We are constantly bombarded with reminders that this is Canberra’s BIG year, with a lot of the major events happening around the city and Parliamentary Triangle. Lovers of local music can salivate at the thought of a major extravaganza on Monday March 11. However, anyone stumbling along to their neighbourhood shops later that week to return that overdue DVD or buy that forgotten ingredient for the ten-step Masterchef recipe might be in for a shock. Acting on the basis that too much entertainment is barely enough, the Canberra Centenary program will spread the joy into deepest, darkest Canberra. BMA spoke to Amy of Devil Moon, producer of the major PARTIES AT THE SHOPS event, to get the good oil on suburban festivities.
The Centenary is all about those special features of Canberra which give it its special charm. One such characteristic is the existence of many small shopping centres which form a hub of community activity. Over the years, different centres have developed their own characters. While some are still post-modern industrial, others enjoy lavish public art works. These include Curtin’s mosaics, Ainslie’s metal wildlife and the Kambah Village sheep. Normally, Canberra’s urbanites visit briefly for shopping or coffee, but the party idea seeks to promote community bonds through a shared enjoyment of entertainment and food. As Amy states, ‘This is one of Robyn Archer’s pet projects and I’m lucky enough to be the person delivering it. Robyn sees its shops as a unique part of the Canberra landscape. They need to be signposted because they are hidden away in the middle of suburbs.’
Amy has been working with community associations, residents’ groups, artists and business groups to organise the event at an impressive 25 sites, stretching from Hall to Isabella Plains. In some cases the artists are putting together events at particular locations, in others the shops are the driving force for the event. ‘There are groupings of people who are interested in seeing great things happen in their suburb.’
The event will involve all types of art and creative expression, from choirs to jazz, indie bands to poetry, dance, burlesque and the visual arts, such as sculpture installations and pasted-up work. ‘There will even be circus performers at a couple of venues. Plus, the pedal powered cinema which was used at Corinbank will feature at the party at O’Connor, showing short films.’ There will be different themes for different shops. Capital Chemist staff will dress up in period costume for the day. The Front Gallery and Café at Lyneham will use the party to launch a week-long exhibition and the good people of the local IGA have allowed their long wall to be used for paste-up art. ‘This has been an exciting project to work on, with people coming up with really great ideas.’ The event centres on small suburban centres so bad luck to the Westfields, Hyperdome and Cooleman Court – you dip out!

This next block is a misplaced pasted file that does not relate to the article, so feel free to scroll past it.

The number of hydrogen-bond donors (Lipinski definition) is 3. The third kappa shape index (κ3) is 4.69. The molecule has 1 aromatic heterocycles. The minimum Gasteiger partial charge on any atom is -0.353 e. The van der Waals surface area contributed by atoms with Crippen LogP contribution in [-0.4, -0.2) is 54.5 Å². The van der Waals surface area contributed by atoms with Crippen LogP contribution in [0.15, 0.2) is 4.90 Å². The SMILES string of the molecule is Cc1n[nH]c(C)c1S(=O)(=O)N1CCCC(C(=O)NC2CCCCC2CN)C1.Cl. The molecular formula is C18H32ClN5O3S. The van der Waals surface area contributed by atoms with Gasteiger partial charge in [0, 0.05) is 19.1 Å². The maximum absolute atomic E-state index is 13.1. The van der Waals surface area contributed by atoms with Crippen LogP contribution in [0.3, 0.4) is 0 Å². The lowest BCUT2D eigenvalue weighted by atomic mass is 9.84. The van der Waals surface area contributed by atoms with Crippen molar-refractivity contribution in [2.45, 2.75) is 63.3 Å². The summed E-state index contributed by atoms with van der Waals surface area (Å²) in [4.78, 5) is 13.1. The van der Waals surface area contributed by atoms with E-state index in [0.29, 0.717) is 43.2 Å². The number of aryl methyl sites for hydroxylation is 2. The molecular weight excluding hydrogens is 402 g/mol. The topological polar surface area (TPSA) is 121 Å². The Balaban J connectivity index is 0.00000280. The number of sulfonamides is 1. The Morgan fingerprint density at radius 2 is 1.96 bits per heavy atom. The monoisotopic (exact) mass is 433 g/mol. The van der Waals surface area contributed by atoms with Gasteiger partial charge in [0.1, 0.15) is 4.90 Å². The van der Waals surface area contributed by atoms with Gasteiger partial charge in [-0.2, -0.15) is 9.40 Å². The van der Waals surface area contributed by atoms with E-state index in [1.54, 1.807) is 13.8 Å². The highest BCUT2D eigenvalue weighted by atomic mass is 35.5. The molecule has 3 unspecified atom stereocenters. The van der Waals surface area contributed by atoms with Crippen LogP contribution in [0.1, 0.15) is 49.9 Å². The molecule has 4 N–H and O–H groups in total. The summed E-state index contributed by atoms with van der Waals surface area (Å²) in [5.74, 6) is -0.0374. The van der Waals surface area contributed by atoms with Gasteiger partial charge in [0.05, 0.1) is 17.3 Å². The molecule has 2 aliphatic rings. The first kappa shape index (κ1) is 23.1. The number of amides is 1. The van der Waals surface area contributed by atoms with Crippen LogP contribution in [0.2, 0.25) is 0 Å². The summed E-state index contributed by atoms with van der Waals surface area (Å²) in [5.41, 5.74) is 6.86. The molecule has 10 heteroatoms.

Musicians have been selected on the basis that they come from the area near the party at which they will be playing. Examples of the line-up include the Brass Knuckle Brass Band in O’Connor, Pete Akhurst at Yarralumla, The Cashews at Scullin and Dubba Rukki may even suspend their retirement to appear. Poncho Circus will appear at Lyneham and the Warehouse Circus in Chifley.
Apart from circuses, the public needs its bread, so what about that all important party ingredient food, I hear you ask? The answer is: ‘It all depends on where your party is.’ The Yarralumla Residents’ Association is hosting a ‘long dinner’; punters pre-purchasing tickets can dine on a banquet catered by local restaurants – or you can bring a picnic and still enjoy the fun. The food available will differ markedly from centre to centre. ‘Watson is having a community banquet, where people are encouraged to bring something to share. Where they can, ingredients will be sourced from local home gardens in the area.’ In others, catering will come from local shops or community association barbeques. So what about alcohol (that other important party ingredient)? ‘Most of the parties will be BYO, but people should check the Centenary website and the Parties at the Shops Facebook page to check whether their local do is BYO or not.’
Most of the action is in March on Tuesday March 12, Friday March 15 and Saturday March 16 (although Manuka fashionistas will need to wait until October for their party as part of ‘Manuka Celebrates’). As these are mid-week business days, this leads to the assumption that it’s all happening in the evening. However, event timings vary between suburbs. ‘We’ve chosen the times based on the shops in each suburb. For example, at Waramanga, where most shops close by the evening, there will be a morning tea for the local retirement village residents. Dickson also hosts events during the day, while most of the others have events after school or in the evening.’ The festivities will generally occur in courtyards or open space areas, leaving car parks free for punters.
The idea is to revitalise local shops and meet your neighbours. ‘Scullin shops has suffered from recent store closures, but remaining businesses are excited about the thought of bringing people back.’ There will be less emphasis on stalls selling stuff and the usual not for profit info stands. It’s more about being proud of your community, showcasing local creative talent, connecting communities and celebrating the cool people and cool things in your suburb.
The Parties at the Shops event will provide free entertainment at a shopping centre near you soon. Times, dates and event details vary from suburb to suburb. Details can be found at the Centenary Calendar website and at canberra100.com.au/programs/parties-at-the-shops.